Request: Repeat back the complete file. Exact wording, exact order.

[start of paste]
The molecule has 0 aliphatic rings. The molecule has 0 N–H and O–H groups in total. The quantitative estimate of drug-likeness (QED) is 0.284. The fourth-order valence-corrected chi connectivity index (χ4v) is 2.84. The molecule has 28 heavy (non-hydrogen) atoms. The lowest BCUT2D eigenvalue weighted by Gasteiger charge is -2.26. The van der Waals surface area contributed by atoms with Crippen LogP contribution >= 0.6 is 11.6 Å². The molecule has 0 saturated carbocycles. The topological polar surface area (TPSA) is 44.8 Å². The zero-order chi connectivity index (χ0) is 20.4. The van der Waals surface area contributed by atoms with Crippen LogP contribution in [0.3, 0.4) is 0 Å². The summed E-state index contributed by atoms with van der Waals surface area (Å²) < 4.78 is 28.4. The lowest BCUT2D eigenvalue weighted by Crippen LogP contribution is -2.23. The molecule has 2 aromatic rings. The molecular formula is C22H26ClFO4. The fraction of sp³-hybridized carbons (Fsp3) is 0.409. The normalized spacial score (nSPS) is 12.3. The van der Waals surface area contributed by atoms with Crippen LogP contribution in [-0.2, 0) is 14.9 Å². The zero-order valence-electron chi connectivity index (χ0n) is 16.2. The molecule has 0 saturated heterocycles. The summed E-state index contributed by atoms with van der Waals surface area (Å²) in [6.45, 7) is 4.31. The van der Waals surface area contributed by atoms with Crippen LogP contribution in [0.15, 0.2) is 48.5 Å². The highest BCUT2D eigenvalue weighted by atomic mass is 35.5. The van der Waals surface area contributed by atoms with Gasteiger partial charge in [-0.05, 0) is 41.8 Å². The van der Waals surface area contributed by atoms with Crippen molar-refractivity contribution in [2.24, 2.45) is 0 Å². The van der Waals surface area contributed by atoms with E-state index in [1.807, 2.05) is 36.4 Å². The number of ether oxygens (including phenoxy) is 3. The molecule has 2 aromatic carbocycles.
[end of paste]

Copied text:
The molecule has 0 aliphatic rings. The molecule has 0 N–H and O–H groups in total. The quantitative estimate of drug-likeness (QED) is 0.284. The fourth-order valence-corrected chi connectivity index (χ4v) is 2.84. The molecule has 28 heavy (non-hydrogen) atoms. The lowest BCUT2D eigenvalue weighted by Gasteiger charge is -2.26. The van der Waals surface area contributed by atoms with Crippen LogP contribution >= 0.6 is 11.6 Å². The molecule has 0 saturated carbocycles. The topological polar surface area (TPSA) is 44.8 Å². The zero-order chi connectivity index (χ0) is 20.4. The van der Waals surface area contributed by atoms with Crippen LogP contribution in [0.3, 0.4) is 0 Å². The summed E-state index contributed by atoms with van der Waals surface area (Å²) < 4.78 is 28.4. The lowest BCUT2D eigenvalue weighted by Crippen LogP contribution is -2.23. The molecule has 2 aromatic rings. The molecular formula is C22H26ClFO4. The fraction of sp³-hybridized carbons (Fsp3) is 0.409. The normalized spacial score (nSPS) is 12.3. The van der Waals surface area contributed by atoms with Crippen LogP contribution in [-0.2, 0) is 14.9 Å². The zero-order valence-electron chi connectivity index (χ0n) is 16.2. The molecule has 0 saturated heterocycles. The summed E-state index contributed by atoms with van der Waals surface area (Å²) in [6.45, 7) is 4.31. The van der Waals surface area contributed by atoms with Crippen LogP contribution in [0.15, 0.2) is 48.5 Å². The highest BCUT2D eigenvalue weighted by atomic mass is 35.5. The van der Waals surface area contributed by atoms with Gasteiger partial charge in [-0.05, 0) is 41.8 Å². The van der Waals surface area contributed by atoms with Crippen molar-refractivity contribution in [2.24, 2.45) is 0 Å². The van der Waals surface area contributed by atoms with E-state index in [1.807, 2.05) is 36.4 Å². The number of ether oxygens (including phenoxy) is 3. The molecule has 2 aromatic carbocycles.